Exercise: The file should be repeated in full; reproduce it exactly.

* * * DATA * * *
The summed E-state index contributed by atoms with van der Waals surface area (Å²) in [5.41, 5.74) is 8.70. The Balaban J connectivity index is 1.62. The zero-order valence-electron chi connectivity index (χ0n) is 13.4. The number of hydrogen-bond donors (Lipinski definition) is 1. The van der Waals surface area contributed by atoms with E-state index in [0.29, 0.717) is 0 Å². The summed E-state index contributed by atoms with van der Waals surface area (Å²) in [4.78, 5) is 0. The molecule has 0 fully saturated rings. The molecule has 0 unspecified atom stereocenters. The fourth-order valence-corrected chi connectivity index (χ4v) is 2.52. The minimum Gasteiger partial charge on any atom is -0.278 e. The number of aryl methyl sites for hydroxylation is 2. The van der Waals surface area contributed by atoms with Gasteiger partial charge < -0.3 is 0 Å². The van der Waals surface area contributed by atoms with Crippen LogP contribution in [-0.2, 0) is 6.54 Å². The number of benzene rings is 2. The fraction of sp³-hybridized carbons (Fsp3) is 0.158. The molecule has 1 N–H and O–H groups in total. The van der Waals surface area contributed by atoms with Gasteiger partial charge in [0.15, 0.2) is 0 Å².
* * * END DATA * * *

The summed E-state index contributed by atoms with van der Waals surface area (Å²) in [5.41, 5.74) is 8.70. The Balaban J connectivity index is 1.62. The zero-order valence-electron chi connectivity index (χ0n) is 13.4. The number of hydrogen-bond donors (Lipinski definition) is 1. The van der Waals surface area contributed by atoms with E-state index in [0.29, 0.717) is 0 Å². The summed E-state index contributed by atoms with van der Waals surface area (Å²) in [4.78, 5) is 0. The molecule has 0 fully saturated rings. The molecule has 0 unspecified atom stereocenters. The fourth-order valence-corrected chi connectivity index (χ4v) is 2.52. The minimum Gasteiger partial charge on any atom is -0.278 e. The number of aryl methyl sites for hydroxylation is 2. The van der Waals surface area contributed by atoms with Gasteiger partial charge < -0.3 is 0 Å². The van der Waals surface area contributed by atoms with Crippen LogP contribution in [-0.2, 0) is 6.54 Å². The number of benzene rings is 2. The fraction of sp³-hybridized carbons (Fsp3) is 0.158. The molecule has 1 N–H and O–H groups in total. The van der Waals surface area contributed by atoms with Gasteiger partial charge in [0.15, 0.2) is 0 Å².